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After Beating Russia, Belgium Gets Brazil


In some cultures, including certain Far East countries and Belgium, a tie is considered the most honorable of sporting results. But in Japan, at least during this World Cup, a tie means only one point at a time when three are available--soccer's equivalent of the local train in the land of the bullet train.

So it was with no small amount of irony that Belgium, 0-0-5 in its previous five World Cup matches, finally won a game Friday and qualified for the second round because its opponent decided to play for a tie.

Needing only a point for a berth in the second round, Russia chose to fall back and protect a 1-1 score and was stung--yielding two goals in the last 12 minutes as Belgium rallied for a 3-2 victory in Shizuoka.

The victory was Belgium's first in eight World Cup matches, a drought extending to the first round of the 1994 event. Belgium tied three of its matches in 1998 and drew with Japan and Tunisia here. But when substitute Wesley Sonck scored in the 78th minute and captain Marc Wilmots followed suit four minutes later, the Belgians had a 3-1 lead.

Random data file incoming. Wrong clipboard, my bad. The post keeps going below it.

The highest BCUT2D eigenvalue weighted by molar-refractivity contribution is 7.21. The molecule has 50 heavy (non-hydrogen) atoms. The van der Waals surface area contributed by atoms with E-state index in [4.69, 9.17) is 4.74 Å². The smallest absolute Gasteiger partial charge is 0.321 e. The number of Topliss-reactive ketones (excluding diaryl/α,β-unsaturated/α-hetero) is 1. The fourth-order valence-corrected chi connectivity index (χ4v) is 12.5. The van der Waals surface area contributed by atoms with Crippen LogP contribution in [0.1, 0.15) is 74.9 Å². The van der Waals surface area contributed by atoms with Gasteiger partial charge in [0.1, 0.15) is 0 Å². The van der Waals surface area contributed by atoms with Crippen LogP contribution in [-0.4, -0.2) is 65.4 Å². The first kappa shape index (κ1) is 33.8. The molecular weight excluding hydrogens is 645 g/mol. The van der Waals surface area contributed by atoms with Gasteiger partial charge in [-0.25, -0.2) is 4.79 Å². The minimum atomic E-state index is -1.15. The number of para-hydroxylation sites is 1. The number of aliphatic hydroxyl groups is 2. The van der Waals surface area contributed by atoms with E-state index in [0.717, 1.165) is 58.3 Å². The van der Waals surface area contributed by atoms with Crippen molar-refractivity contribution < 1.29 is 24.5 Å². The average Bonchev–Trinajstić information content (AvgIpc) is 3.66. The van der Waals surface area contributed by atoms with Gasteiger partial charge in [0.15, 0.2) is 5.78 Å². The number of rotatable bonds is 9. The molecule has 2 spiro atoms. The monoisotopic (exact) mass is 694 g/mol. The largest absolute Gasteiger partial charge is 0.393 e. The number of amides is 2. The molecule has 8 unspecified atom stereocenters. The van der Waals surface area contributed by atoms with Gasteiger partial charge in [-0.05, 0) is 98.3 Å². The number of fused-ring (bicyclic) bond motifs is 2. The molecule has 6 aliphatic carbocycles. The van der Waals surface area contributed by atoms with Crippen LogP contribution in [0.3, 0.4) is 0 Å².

Russia countered with an 86th-minute goal by Dmitri Sychev but ran out of time to muster another.

"The game was very tense, but it is a pity that the way we played the game today was an indication of our level," Russia assistant coach Sergei Pavlov said. "Toward the end, we were trying to keep the score as it was, and that harmed us."

Belgium, which placed second in Group H at 1-0-2 behind Japan, will face Brazil on Monday in Kobe.

"We had two draws and one win, scoring six goals. We showed we are not a team you can just throw away," Belgian Coach Robert Waseige said.

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